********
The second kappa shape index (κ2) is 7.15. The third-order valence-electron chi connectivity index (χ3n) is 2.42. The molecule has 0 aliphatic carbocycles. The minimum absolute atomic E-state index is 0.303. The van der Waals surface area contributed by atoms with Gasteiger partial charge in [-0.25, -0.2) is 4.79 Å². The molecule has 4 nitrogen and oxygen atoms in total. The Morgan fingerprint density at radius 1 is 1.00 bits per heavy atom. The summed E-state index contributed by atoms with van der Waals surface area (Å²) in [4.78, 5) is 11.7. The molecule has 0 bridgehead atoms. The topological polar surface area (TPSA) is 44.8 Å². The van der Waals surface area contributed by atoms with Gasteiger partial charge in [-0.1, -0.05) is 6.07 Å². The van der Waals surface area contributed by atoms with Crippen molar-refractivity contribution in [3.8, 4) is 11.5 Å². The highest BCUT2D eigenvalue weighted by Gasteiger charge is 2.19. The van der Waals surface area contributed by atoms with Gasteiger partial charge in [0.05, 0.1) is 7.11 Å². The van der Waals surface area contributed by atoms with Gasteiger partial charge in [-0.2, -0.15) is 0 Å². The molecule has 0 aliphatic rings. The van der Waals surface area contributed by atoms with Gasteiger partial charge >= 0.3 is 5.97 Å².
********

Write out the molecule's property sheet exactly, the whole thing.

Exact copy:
The second kappa shape index (κ2) is 7.15. The third-order valence-electron chi connectivity index (χ3n) is 2.42. The molecule has 0 aliphatic carbocycles. The minimum absolute atomic E-state index is 0.303. The van der Waals surface area contributed by atoms with Gasteiger partial charge in [-0.25, -0.2) is 4.79 Å². The molecule has 4 nitrogen and oxygen atoms in total. The Morgan fingerprint density at radius 1 is 1.00 bits per heavy atom. The summed E-state index contributed by atoms with van der Waals surface area (Å²) in [4.78, 5) is 11.7. The molecule has 0 bridgehead atoms. The topological polar surface area (TPSA) is 44.8 Å². The van der Waals surface area contributed by atoms with Gasteiger partial charge in [-0.1, -0.05) is 6.07 Å². The van der Waals surface area contributed by atoms with Crippen molar-refractivity contribution in [3.8, 4) is 11.5 Å². The highest BCUT2D eigenvalue weighted by Gasteiger charge is 2.19. The van der Waals surface area contributed by atoms with Gasteiger partial charge in [0.05, 0.1) is 7.11 Å². The van der Waals surface area contributed by atoms with Gasteiger partial charge in [-0.2, -0.15) is 0 Å². The molecule has 0 aliphatic rings. The van der Waals surface area contributed by atoms with Gasteiger partial charge >= 0.3 is 5.97 Å².